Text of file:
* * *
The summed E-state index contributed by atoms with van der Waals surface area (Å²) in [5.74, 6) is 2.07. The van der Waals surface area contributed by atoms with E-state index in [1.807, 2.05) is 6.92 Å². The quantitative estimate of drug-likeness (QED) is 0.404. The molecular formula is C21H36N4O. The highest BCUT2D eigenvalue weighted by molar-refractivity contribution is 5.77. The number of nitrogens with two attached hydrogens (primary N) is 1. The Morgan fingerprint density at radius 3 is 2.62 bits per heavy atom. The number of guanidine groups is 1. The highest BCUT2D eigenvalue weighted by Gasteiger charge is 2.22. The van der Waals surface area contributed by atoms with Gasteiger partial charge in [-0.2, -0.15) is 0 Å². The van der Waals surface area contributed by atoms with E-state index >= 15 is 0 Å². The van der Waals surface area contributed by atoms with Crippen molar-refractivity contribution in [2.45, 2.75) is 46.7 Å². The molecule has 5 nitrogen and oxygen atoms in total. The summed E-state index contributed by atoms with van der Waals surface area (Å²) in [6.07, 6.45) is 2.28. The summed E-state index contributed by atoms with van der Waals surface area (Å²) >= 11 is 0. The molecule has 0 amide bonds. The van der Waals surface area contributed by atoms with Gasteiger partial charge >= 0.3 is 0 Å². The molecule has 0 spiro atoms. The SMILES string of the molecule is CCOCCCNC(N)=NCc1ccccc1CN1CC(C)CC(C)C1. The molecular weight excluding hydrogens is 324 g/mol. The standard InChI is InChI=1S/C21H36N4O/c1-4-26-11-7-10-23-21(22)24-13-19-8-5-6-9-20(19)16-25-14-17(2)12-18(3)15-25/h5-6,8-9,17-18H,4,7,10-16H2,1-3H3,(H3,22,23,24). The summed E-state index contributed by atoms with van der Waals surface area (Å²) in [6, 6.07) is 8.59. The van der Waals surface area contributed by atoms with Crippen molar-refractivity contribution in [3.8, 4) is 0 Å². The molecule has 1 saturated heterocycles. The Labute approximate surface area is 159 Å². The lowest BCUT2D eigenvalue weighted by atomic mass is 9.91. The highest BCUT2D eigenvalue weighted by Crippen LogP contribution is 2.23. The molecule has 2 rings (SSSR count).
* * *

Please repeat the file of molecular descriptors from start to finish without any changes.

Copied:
The summed E-state index contributed by atoms with van der Waals surface area (Å²) in [5.74, 6) is 2.07. The van der Waals surface area contributed by atoms with E-state index in [1.807, 2.05) is 6.92 Å². The quantitative estimate of drug-likeness (QED) is 0.404. The molecular formula is C21H36N4O. The highest BCUT2D eigenvalue weighted by molar-refractivity contribution is 5.77. The number of nitrogens with two attached hydrogens (primary N) is 1. The Morgan fingerprint density at radius 3 is 2.62 bits per heavy atom. The number of guanidine groups is 1. The highest BCUT2D eigenvalue weighted by Gasteiger charge is 2.22. The van der Waals surface area contributed by atoms with Gasteiger partial charge in [-0.2, -0.15) is 0 Å². The van der Waals surface area contributed by atoms with E-state index >= 15 is 0 Å². The van der Waals surface area contributed by atoms with Crippen molar-refractivity contribution in [2.45, 2.75) is 46.7 Å². The molecule has 5 nitrogen and oxygen atoms in total. The summed E-state index contributed by atoms with van der Waals surface area (Å²) in [6.07, 6.45) is 2.28. The summed E-state index contributed by atoms with van der Waals surface area (Å²) >= 11 is 0. The molecule has 0 amide bonds. The van der Waals surface area contributed by atoms with Gasteiger partial charge >= 0.3 is 0 Å². The molecule has 0 spiro atoms. The SMILES string of the molecule is CCOCCCNC(N)=NCc1ccccc1CN1CC(C)CC(C)C1. The molecular weight excluding hydrogens is 324 g/mol. The standard InChI is InChI=1S/C21H36N4O/c1-4-26-11-7-10-23-21(22)24-13-19-8-5-6-9-20(19)16-25-14-17(2)12-18(3)15-25/h5-6,8-9,17-18H,4,7,10-16H2,1-3H3,(H3,22,23,24). The summed E-state index contributed by atoms with van der Waals surface area (Å²) in [6, 6.07) is 8.59. The van der Waals surface area contributed by atoms with Crippen molar-refractivity contribution in [3.8, 4) is 0 Å². The molecule has 1 saturated heterocycles. The Labute approximate surface area is 159 Å². The lowest BCUT2D eigenvalue weighted by atomic mass is 9.91. The highest BCUT2D eigenvalue weighted by Crippen LogP contribution is 2.23. The molecule has 2 rings (SSSR count).